David Wayne, 81; Versatile Actor Won 2 Tony Awards


David Wayne, whose Broadway, TV and film portrayals ran a gamut of characters ranging from a scientist trying to save the world to an ingenuous Asian bent on bringing happiness to GIs in a far-off land, is dead.

A daughter, Melinda, said Friday that her father had died Thursday after a lengthy struggle with lung cancer. He was 81.

Winner of two Tony awards and nominated for an Emmy, the actor fit comfortably into lead and character roles in films and television, whether they were musicals, comedies or dramas.

Born Wayne David McKeekan in Traverse City, Mich., he majored in business administration at Western Michigan College while also appearing in several college plays.


In 1936, Wayne joined a Shakespearean repertory company in Cleveland, where Sam Wanamaker and Arthur Kennedy also made their theatrical beginnings.

He teamed with a touring marionette company and then came to Broadway, where he labored through a long and largely fallow apprenticeship before World War II.

In the early days of the war he drove an ambulance in Africa for the British. After the United States joined the war he served with the U.S. Army.

In 1947, two years after he was discharged, he landed the role that was to prove the sine qua non of his career.

It was as the leprechaun in the Irish fantasy “Finian’s Rainbow,” and its magical musical moments and satire brought him his first Tony.

Next he introduced the world to everyone’s favorite military innocent, Frank Thurlowe Pulver, the precocious ensign in “Mr. Roberts” in 1948. It was as Pulver that he first appeared opposite Henry Fonda with a crew haircut, a style that remained his signature for many years.

Though Wayne’s first Tony took him more than two decades, his second came more quickly.

He won again in 1954, this time as best actor in “The Teahouse of the August Moon,” where he portrayed Sakini the clever Okinawan bent on melding cultures. He co-starred with John Forsythe and the play won that year’s Pulitzer Prize for drama and the Drama Critics’ Circle award.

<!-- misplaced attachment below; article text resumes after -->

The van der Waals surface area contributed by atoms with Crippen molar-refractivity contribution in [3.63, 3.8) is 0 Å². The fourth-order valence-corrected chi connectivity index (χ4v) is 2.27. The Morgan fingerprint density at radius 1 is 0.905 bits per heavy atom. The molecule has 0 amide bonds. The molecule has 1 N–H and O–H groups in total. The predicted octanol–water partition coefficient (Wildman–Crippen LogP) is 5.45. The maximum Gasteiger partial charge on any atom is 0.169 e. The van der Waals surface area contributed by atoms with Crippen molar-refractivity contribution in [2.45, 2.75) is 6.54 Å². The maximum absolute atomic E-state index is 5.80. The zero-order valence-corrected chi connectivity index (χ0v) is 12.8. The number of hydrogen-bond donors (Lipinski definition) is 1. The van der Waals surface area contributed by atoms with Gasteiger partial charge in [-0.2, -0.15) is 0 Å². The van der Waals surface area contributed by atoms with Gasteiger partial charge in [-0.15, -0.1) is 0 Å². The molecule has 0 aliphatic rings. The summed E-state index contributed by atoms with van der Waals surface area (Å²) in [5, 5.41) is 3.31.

After his success in “Mister Roberts,” he was invited to Hollywood for parts in two highly touted films, “Portrait of Jennie” and “Adam’s Rib,” both in 1949.

His motion picture roles proved as varied a blend as his stage work, from a small-town barber who ages 56 years in the 1951 film “Wait Till the Sun Shines, Nellie,” to impresario Sol Hurok in “Tonight We Sing” (1953).

He was the duke in a 1974 remake of “Huckleberry Finn,” Dr. Dutton trying to find a cure for the “Andromeda Strain” in 1974, the landlord in “How to Marry a Millionaire” (1953) and the insensitive husband in “The Three Faces of Eve” (1957).

Among his other better known pictures were “The Last Angry Man,” “The Front Page,” “The Apple Dumpling Gang” and “The Survivalist.”

Wayne starred in the TV series “Pearson Norby” in 1955, was Inspector Richard Queen in “The Adventures of Ellery Queen” in 1975-76 and as Willard (Digger) Barnes on “Dallas” in 1978.

In 1957 Wayne was nominated for an Emmy for an appearance in the “Heartbeat” episode of “Suspicion,” a suspense anthology.

And devotees of the Caped Crusader and Boy Wonder could occasionally see Wayne as the Mad Hatter, a “Batman” nemesis in 1966-67.

In 1960, he and Edward G. Robinson had starred in what many critics felt was a TV landmark, “The Devil and Daniel Webster.”

His daughter said he continued to do TV movies and a few smaller films into the early 1990s but “generally just retired.”

Years ago, Wayne told a studio biographer he was happiest on the stage but like any other actor could not resist a good script “regardless of the commute.”

His wife of 52 years, onetime actress Jane Gordon, died in 1993.

In addition to Melinda, he is survived by another daughter, Susan Kearney, and two grandchildren. The family asks contributions in his name to AIDS Project Los Angeles.